If Green Beans Went to Southern Spain

The humble green bean gets a major makeover with flavors from Southern Spain. These beans are blistered in a very hot skillet, get a bit tipsy on Spanish brandy, take a bath in orange and za'atar, and are complemented by bitter radicchio, sweet raisins, and buttery crunchy marcona almonds.


Anyone who thinks green beans are boring has definitely not had green beans like this. These beauties are charred, snappy, and packed with interesting flavors and textures. Let's give this veggie the attention it deserves and celebrate it with a flavor makeover.

In particular, this dish focuses on the flavors of southern Spain. Dave and I spent some time in Granada last spring and absolutely fell in love with it. It's an incredible, vibrant city, and we had the most glorious week wandering the winding streets and hiking in the adjacent hills. Granada was also the inspiration behind my Roasted Lemon, Goat Cheese, and Za'atar Hummus and my reinterpretation of Patatas Bravas, so clearly the food there really made an impression.


These green beans are an homage to many of the flavors and ingredients we explored in southern Spain. Orange trees grow all over Granada, so these beans are bathed in orange zest and also finished with orange segments. North African ingredients are common there because Africa is close by, so these beans also feature raisins and za'atar. Let's not forget about those gorgeous Spanish marcona almonds, which basically taste like butter. Oh, and it's all kissed with a bit of Spanish brandy for good measure!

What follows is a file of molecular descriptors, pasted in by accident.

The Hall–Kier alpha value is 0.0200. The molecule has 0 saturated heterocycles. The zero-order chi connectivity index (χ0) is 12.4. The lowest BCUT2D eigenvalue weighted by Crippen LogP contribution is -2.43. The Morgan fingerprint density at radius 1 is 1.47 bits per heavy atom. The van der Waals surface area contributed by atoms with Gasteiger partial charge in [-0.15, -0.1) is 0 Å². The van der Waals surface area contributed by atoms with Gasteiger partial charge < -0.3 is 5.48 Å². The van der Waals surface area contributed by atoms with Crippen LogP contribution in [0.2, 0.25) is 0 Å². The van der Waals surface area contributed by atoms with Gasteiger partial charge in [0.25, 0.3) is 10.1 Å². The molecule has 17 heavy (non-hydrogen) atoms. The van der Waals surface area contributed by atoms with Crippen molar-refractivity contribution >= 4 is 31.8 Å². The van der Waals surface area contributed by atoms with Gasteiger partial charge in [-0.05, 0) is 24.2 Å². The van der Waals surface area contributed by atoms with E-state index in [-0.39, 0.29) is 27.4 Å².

This epic platter of beans would be a welcome dish at virtually any meal, since it can transcend seasons. It would be equally at home at a summer BBQ as on the Thanksgiving table. I like to serve this dish hot, but I have modifications in the directions below for how to serve it cold and prep it in advance, so you have a lot of options.

I guess this is technically a "side dish", although I don't tend to think of my food that way. We've happily eaten the entire platter of these for dinner since the combination of the beans and almonds is definitely substantial enough to make a meal. You could also easily plate this on a bed of quinoa for additional protein and some complex carbs.


I hope I've convinced you to say goodbye to green beans that are overcooked and smothered in heavy sauces. Beans can be bright, vibrant, zesty, tart, sweet, and the best kind of indulgent. These will transport you to the orange trees and spice markets of Granada.

Oh, and go to southern Spain if you ever have the opportunity, it's amazing!


Please share your creation so I can see how you've interpreted the concept! Tag "The Rogue Brussel Sprout" on Facebook or hashtag #theroguebrusselsprout on Instagram. 

I love cooking with citrus! It adds such wonderful flavor and acidity. If you're looking for other citrus ideas, check out this Glazed Carrot and Citrus Salad. It's equally as versatile and pretty.

Thoughts About Ingredients
(These are all just suggestions, since rogue is more fun than recipe)
  • 1.5 lbs green beans